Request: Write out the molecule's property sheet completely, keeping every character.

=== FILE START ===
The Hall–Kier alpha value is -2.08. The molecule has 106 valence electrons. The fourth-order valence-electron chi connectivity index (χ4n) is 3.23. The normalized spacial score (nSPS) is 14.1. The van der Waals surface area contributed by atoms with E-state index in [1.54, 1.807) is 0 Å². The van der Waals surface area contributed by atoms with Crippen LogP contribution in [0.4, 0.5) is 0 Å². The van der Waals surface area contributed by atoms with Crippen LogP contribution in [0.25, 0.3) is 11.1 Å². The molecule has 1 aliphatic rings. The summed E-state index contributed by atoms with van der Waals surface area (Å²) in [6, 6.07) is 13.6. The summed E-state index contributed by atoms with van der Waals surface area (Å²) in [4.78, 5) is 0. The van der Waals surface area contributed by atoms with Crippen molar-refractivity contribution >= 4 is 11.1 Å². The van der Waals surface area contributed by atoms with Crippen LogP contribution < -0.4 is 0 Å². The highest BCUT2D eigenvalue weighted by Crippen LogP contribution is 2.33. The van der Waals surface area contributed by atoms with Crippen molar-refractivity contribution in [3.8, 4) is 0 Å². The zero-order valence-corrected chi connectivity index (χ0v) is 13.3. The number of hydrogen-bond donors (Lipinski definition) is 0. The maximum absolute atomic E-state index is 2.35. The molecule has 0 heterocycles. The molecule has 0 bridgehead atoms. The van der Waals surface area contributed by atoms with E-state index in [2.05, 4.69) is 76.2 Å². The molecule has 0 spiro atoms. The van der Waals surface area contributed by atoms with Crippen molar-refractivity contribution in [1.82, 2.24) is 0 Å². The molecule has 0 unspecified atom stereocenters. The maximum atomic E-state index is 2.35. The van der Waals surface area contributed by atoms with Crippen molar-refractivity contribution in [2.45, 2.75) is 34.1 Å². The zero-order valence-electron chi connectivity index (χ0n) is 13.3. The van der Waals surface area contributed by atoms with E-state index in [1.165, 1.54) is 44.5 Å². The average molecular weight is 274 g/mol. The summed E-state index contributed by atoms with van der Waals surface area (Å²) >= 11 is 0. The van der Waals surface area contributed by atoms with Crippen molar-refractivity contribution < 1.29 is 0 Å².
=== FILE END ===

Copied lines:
The Hall–Kier alpha value is -2.08. The molecule has 106 valence electrons. The fourth-order valence-electron chi connectivity index (χ4n) is 3.23. The normalized spacial score (nSPS) is 14.1. The van der Waals surface area contributed by atoms with E-state index in [1.54, 1.807) is 0 Å². The van der Waals surface area contributed by atoms with Crippen LogP contribution in [0.4, 0.5) is 0 Å². The van der Waals surface area contributed by atoms with Crippen LogP contribution in [0.25, 0.3) is 11.1 Å². The molecule has 1 aliphatic rings. The summed E-state index contributed by atoms with van der Waals surface area (Å²) in [6, 6.07) is 13.6. The summed E-state index contributed by atoms with van der Waals surface area (Å²) in [4.78, 5) is 0. The van der Waals surface area contributed by atoms with Crippen molar-refractivity contribution >= 4 is 11.1 Å². The van der Waals surface area contributed by atoms with Crippen LogP contribution < -0.4 is 0 Å². The highest BCUT2D eigenvalue weighted by Crippen LogP contribution is 2.33. The van der Waals surface area contributed by atoms with Crippen molar-refractivity contribution in [3.8, 4) is 0 Å². The zero-order valence-corrected chi connectivity index (χ0v) is 13.3. The number of hydrogen-bond donors (Lipinski definition) is 0. The maximum absolute atomic E-state index is 2.35. The molecule has 0 heterocycles. The molecule has 0 bridgehead atoms. The van der Waals surface area contributed by atoms with E-state index in [2.05, 4.69) is 76.2 Å². The molecule has 0 spiro atoms. The van der Waals surface area contributed by atoms with Crippen molar-refractivity contribution in [1.82, 2.24) is 0 Å². The molecule has 0 unspecified atom stereocenters. The maximum atomic E-state index is 2.35. The van der Waals surface area contributed by atoms with Crippen molar-refractivity contribution in [2.45, 2.75) is 34.1 Å². The zero-order valence-electron chi connectivity index (χ0n) is 13.3. The van der Waals surface area contributed by atoms with E-state index in [1.165, 1.54) is 44.5 Å². The average molecular weight is 274 g/mol. The summed E-state index contributed by atoms with van der Waals surface area (Å²) >= 11 is 0. The van der Waals surface area contributed by atoms with Crippen molar-refractivity contribution < 1.29 is 0 Å².